Classification of Congenital Scoliosis and Kyphosis: A New Approach to the Three-dimensional Classification for Progressive Vertebral Anomalies Requiring Operative Treatment

Noriaki Kawakami, MD; Taichi Tsuji, MD; Shiro Imagama, MD; Lawrence G. Lenke, MD; Rolando M. Puno, MD; Timothy R. Kuklo, MD


Spine. 2009;34(17):1756-1765. 

In This Article

An Approach to a New 3D Classification of Congenital Spinal Deformity

For the last 20 to 30 years, the classification of congenital scoliosis and kyphosis on which we developed an operative strategy for the treatment of the deformity remains the same. Many spine surgeons have encountered vertebral anomalies whose operative findings did not fit with plain x-ray findings. Once 3D analysis of the deformed vertebrae becomes possible, referring to the findings of their 3D morphology becomes inevitable for the correction of congenital spinal deformity with osteotomy. However, because of the ambiguous definition of synostosis observed in many malformed vertebrae and the detection of discordant anomalies, we need to revise the classification of congenital spinal deformity by including new information obtained by 3D analysis.

To make the story much simpler, analysis of congenital spinal deformity should be determined by orders of evaluation. The first step is counting the number of congenitally deformed vertebrae and dividing them into solitary and multiple. The second step is the analysis of formation failure of deformed vertebrae, such as the type of anterior and posterior formation failure, the site, the laterality, and the existence of discordance. The next step is the analysis of segmentation failure of abnormal vertebrae that have been already evaluated, according to the type of formation failure ( Table 1 ). If deformed vertebrae do not exhibit any signs of formation failure, the type of congenital vertebral anomaly surely belongs to the pure segmentation failure. The fourth step is the analysis of segmentation failure according the site, the type of synostosis, and the existence of discordance. The simple type and the multiple types should be evaluated in a different pathway (Figures 11, 12).

Figure 11.

Algorithm for the Solitary Type.
If only 1 congenitally abnormal vertebra exists in whole spinal column, we should follow the algorithm for the solitary type. Referring the Table 1the abnormal vertebra should be evaluated step by step. This algorithm helps to clarify the characteristics of abnormal vertebra. A indicates anterior; P, posterior; BV, butterfly vertebra; W, wedged vertebra; HV, hemivertebra; SB, spina bifida; LW, lateral wedged vertebra; H, hemilamina; IBL, incomplete bilamina; AUL, anterior unilateral; PUL, posterior unilateral; S, semisegmented; N, nonsegmented; F, fully segmented; U, unilateral; AP, anteroposterior.

Figure 12.

Algorithm for the Multiple Type.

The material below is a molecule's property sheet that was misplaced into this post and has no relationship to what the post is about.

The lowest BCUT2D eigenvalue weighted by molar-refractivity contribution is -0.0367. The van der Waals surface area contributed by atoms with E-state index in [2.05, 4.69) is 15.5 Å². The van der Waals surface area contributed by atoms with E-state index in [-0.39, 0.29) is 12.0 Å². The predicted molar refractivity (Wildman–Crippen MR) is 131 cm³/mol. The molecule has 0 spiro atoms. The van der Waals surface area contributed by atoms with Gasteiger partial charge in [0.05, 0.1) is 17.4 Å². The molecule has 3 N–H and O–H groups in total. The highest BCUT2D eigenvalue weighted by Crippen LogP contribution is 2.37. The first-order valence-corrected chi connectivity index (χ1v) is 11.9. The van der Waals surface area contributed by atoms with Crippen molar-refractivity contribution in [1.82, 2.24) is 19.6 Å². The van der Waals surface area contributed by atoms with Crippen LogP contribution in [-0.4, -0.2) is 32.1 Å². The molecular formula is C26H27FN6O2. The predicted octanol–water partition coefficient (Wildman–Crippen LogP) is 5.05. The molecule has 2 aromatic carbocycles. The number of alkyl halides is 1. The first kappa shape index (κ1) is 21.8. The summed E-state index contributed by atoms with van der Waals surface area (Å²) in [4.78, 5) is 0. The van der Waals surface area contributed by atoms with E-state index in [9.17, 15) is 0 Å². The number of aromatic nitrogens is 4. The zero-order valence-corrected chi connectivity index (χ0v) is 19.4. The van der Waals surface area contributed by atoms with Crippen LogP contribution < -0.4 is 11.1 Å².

If more than 2 congenitally abnormal vertebrae exist in whole spinal column, we should follow the algorithm for the multiple type. Referring the Table 2 the abnormal vertebrae should be evaluated step by step. The abnormal vertebrae that belong to unison type should be evaluated separately using the algorithm for the solitary type. A indicates anterior; P, posterior; U, unilateral; AP, anteroposterior (circumferential). Unison type of multiple malformed vertebrae should be evaluated using the algorithm for the solitary type.

By developing this algorithm for the evaluation of congenital scoliosis in terms of numbers of abnormal vertebrae, type of formation failure, and type of segmentation failure in separate steps, congenital spinal deformity could be mainly classified into 4 types: Type 1, solitary simple; Type 2, multiple simple; Type 3, complex; Type 4, segmentation failure ( Table 2 ). These 4 types of malformed vertebrae could be further modified by several morphologic factors, such as location, laterality, associated rib abnormalities, intracanal abnormalities, etc.

This classification has just been built up and we still have many things to do for getting acceptance in clinical usage. First, the complex type still remains uncertain and should be determined more clearly in this classification. Second, this classification should be analyzed by intra- and interobserver reliability. The aims of building up this 3D classification of congenital scoliosis and kyphosis have been to make the natural history of each congenital vertebral malformation much clearer, to identify which type of vertebral anomaly make the deformity progress and should be operated, and to assist making a strategy of surgical planning. These targets have not been investigated yet. We furthermore have to continue to advance these projects to investigate how it works for the treatment of congenital scoliosis and kyphosis, and how it is superior to the prior classifications in the future.


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